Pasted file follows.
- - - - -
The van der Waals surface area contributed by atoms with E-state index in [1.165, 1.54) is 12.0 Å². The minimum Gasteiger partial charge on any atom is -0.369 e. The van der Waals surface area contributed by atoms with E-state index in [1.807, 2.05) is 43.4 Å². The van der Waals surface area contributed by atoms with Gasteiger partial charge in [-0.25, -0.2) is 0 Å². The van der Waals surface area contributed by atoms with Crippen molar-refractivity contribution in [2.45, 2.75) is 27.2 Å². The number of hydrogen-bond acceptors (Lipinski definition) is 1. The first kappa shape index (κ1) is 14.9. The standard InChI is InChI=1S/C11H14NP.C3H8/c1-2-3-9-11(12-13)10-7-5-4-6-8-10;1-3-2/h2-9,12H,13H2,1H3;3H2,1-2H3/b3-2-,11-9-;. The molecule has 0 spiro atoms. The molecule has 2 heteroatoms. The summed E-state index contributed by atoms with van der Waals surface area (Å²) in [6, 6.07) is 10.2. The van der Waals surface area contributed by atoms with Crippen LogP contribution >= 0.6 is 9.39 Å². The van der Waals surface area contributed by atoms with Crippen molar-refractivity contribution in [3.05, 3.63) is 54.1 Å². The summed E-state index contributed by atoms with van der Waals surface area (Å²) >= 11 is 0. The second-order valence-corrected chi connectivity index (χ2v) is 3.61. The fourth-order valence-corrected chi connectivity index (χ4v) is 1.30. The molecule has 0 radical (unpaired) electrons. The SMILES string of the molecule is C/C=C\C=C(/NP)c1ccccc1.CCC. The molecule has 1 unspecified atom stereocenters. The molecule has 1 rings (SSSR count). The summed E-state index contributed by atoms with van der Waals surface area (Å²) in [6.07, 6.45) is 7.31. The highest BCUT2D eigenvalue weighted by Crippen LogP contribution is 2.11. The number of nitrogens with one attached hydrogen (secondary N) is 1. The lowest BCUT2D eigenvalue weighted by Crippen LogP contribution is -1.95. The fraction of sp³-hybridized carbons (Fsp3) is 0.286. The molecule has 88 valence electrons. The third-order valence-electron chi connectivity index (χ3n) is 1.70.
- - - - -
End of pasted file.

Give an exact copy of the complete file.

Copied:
The van der Waals surface area contributed by atoms with E-state index in [1.165, 1.54) is 12.0 Å². The minimum Gasteiger partial charge on any atom is -0.369 e. The van der Waals surface area contributed by atoms with E-state index in [1.807, 2.05) is 43.4 Å². The van der Waals surface area contributed by atoms with Gasteiger partial charge in [-0.25, -0.2) is 0 Å². The van der Waals surface area contributed by atoms with Crippen molar-refractivity contribution in [2.45, 2.75) is 27.2 Å². The number of hydrogen-bond acceptors (Lipinski definition) is 1. The first kappa shape index (κ1) is 14.9. The standard InChI is InChI=1S/C11H14NP.C3H8/c1-2-3-9-11(12-13)10-7-5-4-6-8-10;1-3-2/h2-9,12H,13H2,1H3;3H2,1-2H3/b3-2-,11-9-;. The molecule has 0 spiro atoms. The molecule has 2 heteroatoms. The summed E-state index contributed by atoms with van der Waals surface area (Å²) in [6, 6.07) is 10.2. The van der Waals surface area contributed by atoms with Crippen LogP contribution >= 0.6 is 9.39 Å². The van der Waals surface area contributed by atoms with Crippen molar-refractivity contribution in [3.05, 3.63) is 54.1 Å². The summed E-state index contributed by atoms with van der Waals surface area (Å²) >= 11 is 0. The second-order valence-corrected chi connectivity index (χ2v) is 3.61. The fourth-order valence-corrected chi connectivity index (χ4v) is 1.30. The molecule has 0 radical (unpaired) electrons. The SMILES string of the molecule is C/C=C\C=C(/NP)c1ccccc1.CCC. The molecule has 1 unspecified atom stereocenters. The molecule has 1 rings (SSSR count). The summed E-state index contributed by atoms with van der Waals surface area (Å²) in [6.07, 6.45) is 7.31. The highest BCUT2D eigenvalue weighted by Crippen LogP contribution is 2.11. The number of nitrogens with one attached hydrogen (secondary N) is 1. The lowest BCUT2D eigenvalue weighted by Crippen LogP contribution is -1.95. The fraction of sp³-hybridized carbons (Fsp3) is 0.286. The molecule has 88 valence electrons. The third-order valence-electron chi connectivity index (χ3n) is 1.70.